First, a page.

We asked Robbie a few questions about his RMIT experience, how Ngarara Willim supported him through his studies and what’s next in his career.

Robbie Stephen-Dettmann
Robbie Stephen-Dettmann

Tell us about your RMIT experience.

My experience at RMIT was fantastic. I had come out of a very dangerous domestic violence relationship and overcome a substance abuse issue in my life. I didn’t quite know what to do with myself so through talking with my mental health counsellor decided I would undertake some study to find out why certain things had happened to me.

What did you study?

In my first year I studied the Cert IV in Alcohol and Other Drugs as a means to finding out what had caused me to have a substance use problem. I loved the course so much that I went on the next year to study the Diploma in Alcohol and Other Drugs. I was so lucky to have the most awesome lecturer and as a result was really fortunate to be awarded the William Cooper Prize for commitment to community and study.

How did your course influence your career?

Wow what a question! This study influenced my career so much that I then went on to study my [Certificate IV in Training and Assessment] TAE40116 + LLN so that I could become a teacher myself and give back to those that had given me so much, and to the future youth of our community.

What was your biggest takeaway from studying at RMIT?

My biggest take away from studying at RMIT was that no matter how old you are, what adversity you have faced and how alone you might feel, there is a family that will envelope you with empathy and kindness [so] that you can go on to achieve anything that you want.

"I was so lucky to have the most awesome lecturer and as a result was really fortunate to be awarded the William Cooper Prize for commitment to community and study"

How are you still connected to RMIT and the Ngarara Willim community?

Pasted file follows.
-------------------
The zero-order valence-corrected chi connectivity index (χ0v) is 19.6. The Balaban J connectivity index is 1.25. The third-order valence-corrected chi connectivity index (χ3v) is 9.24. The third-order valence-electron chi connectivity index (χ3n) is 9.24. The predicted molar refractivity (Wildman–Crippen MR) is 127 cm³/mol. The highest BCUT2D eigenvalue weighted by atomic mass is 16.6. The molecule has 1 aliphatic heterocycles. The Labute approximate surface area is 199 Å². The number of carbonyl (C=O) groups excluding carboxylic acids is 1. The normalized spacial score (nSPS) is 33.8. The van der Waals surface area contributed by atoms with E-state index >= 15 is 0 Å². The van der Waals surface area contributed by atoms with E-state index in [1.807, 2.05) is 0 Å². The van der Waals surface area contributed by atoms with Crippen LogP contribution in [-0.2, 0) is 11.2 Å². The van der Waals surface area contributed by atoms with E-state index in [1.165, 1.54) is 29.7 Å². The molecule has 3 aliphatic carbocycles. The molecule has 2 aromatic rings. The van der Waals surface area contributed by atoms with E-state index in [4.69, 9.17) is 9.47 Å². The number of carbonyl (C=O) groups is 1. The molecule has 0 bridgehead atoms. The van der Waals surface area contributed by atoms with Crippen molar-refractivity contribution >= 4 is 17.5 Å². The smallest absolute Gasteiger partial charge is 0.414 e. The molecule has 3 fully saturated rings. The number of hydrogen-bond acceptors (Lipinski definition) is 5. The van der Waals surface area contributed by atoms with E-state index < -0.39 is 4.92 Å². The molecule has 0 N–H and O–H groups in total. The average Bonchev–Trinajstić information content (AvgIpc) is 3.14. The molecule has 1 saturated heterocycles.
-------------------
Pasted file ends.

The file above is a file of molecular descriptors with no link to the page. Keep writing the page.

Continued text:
I have gone on to be a Sessional Teacher at RMIT which I love and I have stayed connected to Ngarara Willim by being a volunteer practitioner in the AoD sector at Galiamble Aboriginal Mens Rehabilitation Service that services other men from the Woi Wurrung and Boon Wurrung language groups of the East Kulin Nation – which I love, too deadly.

Have you maintained any mentors from your time here?

Yes, my main mentor has become a lifelong friend whom I see every week and have forged an awesome relationship with.

Do you mentor and/or guest lecture in the community?

Yes. I mentor, guest speak and lecture all the time for many different organisations.

What are the top three things you’ve learned in your career?

In my second life career I have learned the following top four things:
– How to chill out and relax
– Nothing is the end of the world
– Trust in myself because others trust in me
– Palawa men are welcomed and accepted by Woi Wurrung and Boon Wurrung as their own.

What are your plans for 2021 and beyond?

I’ve commenced studying my Masters in Youth Mental Health. I am also doing another Cert IV and Diploma in Work Health and Safety and I want to continue giving back to my community and the larger community.

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